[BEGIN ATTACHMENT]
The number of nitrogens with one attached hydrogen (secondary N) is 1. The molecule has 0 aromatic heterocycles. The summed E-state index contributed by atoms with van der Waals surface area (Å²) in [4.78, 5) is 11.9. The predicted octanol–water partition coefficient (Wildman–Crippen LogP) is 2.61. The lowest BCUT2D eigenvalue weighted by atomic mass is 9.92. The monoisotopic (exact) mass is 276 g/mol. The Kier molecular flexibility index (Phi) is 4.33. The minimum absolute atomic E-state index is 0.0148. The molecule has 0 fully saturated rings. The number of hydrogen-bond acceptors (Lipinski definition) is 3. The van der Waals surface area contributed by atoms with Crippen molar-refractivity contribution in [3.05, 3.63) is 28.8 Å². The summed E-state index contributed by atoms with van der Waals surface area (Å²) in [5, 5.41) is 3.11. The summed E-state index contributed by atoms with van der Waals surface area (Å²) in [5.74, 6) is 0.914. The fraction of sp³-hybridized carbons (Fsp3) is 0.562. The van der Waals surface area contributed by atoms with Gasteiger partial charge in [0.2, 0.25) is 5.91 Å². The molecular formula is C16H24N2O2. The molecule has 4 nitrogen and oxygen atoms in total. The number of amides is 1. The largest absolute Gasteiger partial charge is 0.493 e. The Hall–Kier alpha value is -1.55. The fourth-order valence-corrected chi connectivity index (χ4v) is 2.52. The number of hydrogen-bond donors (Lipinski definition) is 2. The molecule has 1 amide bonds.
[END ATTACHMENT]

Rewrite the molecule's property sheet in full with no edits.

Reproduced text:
The number of nitrogens with one attached hydrogen (secondary N) is 1. The molecule has 0 aromatic heterocycles. The summed E-state index contributed by atoms with van der Waals surface area (Å²) in [4.78, 5) is 11.9. The predicted octanol–water partition coefficient (Wildman–Crippen LogP) is 2.61. The lowest BCUT2D eigenvalue weighted by atomic mass is 9.92. The monoisotopic (exact) mass is 276 g/mol. The Kier molecular flexibility index (Phi) is 4.33. The minimum absolute atomic E-state index is 0.0148. The molecule has 0 fully saturated rings. The number of hydrogen-bond acceptors (Lipinski definition) is 3. The van der Waals surface area contributed by atoms with Crippen molar-refractivity contribution in [3.05, 3.63) is 28.8 Å². The summed E-state index contributed by atoms with van der Waals surface area (Å²) in [5, 5.41) is 3.11. The summed E-state index contributed by atoms with van der Waals surface area (Å²) in [5.74, 6) is 0.914. The fraction of sp³-hybridized carbons (Fsp3) is 0.562. The van der Waals surface area contributed by atoms with Gasteiger partial charge in [0.2, 0.25) is 5.91 Å². The molecular formula is C16H24N2O2. The molecule has 4 nitrogen and oxygen atoms in total. The number of amides is 1. The largest absolute Gasteiger partial charge is 0.493 e. The Hall–Kier alpha value is -1.55. The fourth-order valence-corrected chi connectivity index (χ4v) is 2.52. The number of hydrogen-bond donors (Lipinski definition) is 2. The molecule has 1 amide bonds.